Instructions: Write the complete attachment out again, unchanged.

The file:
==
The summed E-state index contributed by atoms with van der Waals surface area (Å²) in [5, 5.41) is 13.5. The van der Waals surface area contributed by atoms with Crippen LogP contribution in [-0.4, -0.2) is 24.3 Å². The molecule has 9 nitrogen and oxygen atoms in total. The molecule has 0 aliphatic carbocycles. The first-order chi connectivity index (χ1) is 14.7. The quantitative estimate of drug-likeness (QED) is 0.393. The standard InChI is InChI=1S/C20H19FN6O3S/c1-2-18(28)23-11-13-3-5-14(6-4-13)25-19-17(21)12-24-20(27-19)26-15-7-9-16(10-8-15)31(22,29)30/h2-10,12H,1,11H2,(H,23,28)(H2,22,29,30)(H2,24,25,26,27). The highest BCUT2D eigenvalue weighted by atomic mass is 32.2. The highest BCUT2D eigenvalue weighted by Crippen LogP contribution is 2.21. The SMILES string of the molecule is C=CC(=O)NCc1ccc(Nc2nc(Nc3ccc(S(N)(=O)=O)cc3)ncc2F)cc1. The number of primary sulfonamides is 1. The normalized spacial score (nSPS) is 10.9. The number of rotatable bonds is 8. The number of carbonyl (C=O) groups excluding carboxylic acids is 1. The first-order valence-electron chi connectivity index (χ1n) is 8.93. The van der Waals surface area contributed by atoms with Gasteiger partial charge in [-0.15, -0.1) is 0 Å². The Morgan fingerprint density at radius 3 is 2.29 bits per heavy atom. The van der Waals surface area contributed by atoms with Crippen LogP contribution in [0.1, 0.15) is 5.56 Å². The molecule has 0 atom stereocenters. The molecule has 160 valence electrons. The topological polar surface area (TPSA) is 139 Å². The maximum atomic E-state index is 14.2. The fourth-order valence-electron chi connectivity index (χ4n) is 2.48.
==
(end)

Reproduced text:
The summed E-state index contributed by atoms with van der Waals surface area (Å²) in [5, 5.41) is 13.5. The van der Waals surface area contributed by atoms with Crippen LogP contribution in [-0.4, -0.2) is 24.3 Å². The molecule has 9 nitrogen and oxygen atoms in total. The molecule has 0 aliphatic carbocycles. The first-order chi connectivity index (χ1) is 14.7. The quantitative estimate of drug-likeness (QED) is 0.393. The standard InChI is InChI=1S/C20H19FN6O3S/c1-2-18(28)23-11-13-3-5-14(6-4-13)25-19-17(21)12-24-20(27-19)26-15-7-9-16(10-8-15)31(22,29)30/h2-10,12H,1,11H2,(H,23,28)(H2,22,29,30)(H2,24,25,26,27). The highest BCUT2D eigenvalue weighted by atomic mass is 32.2. The highest BCUT2D eigenvalue weighted by Crippen LogP contribution is 2.21. The SMILES string of the molecule is C=CC(=O)NCc1ccc(Nc2nc(Nc3ccc(S(N)(=O)=O)cc3)ncc2F)cc1. The number of primary sulfonamides is 1. The normalized spacial score (nSPS) is 10.9. The number of rotatable bonds is 8. The number of carbonyl (C=O) groups excluding carboxylic acids is 1. The first-order valence-electron chi connectivity index (χ1n) is 8.93. The van der Waals surface area contributed by atoms with Gasteiger partial charge in [-0.15, -0.1) is 0 Å². The Morgan fingerprint density at radius 3 is 2.29 bits per heavy atom. The van der Waals surface area contributed by atoms with Crippen LogP contribution in [0.1, 0.15) is 5.56 Å². The molecule has 0 atom stereocenters. The molecule has 160 valence electrons. The topological polar surface area (TPSA) is 139 Å². The maximum atomic E-state index is 14.2. The fourth-order valence-electron chi connectivity index (χ4n) is 2.48.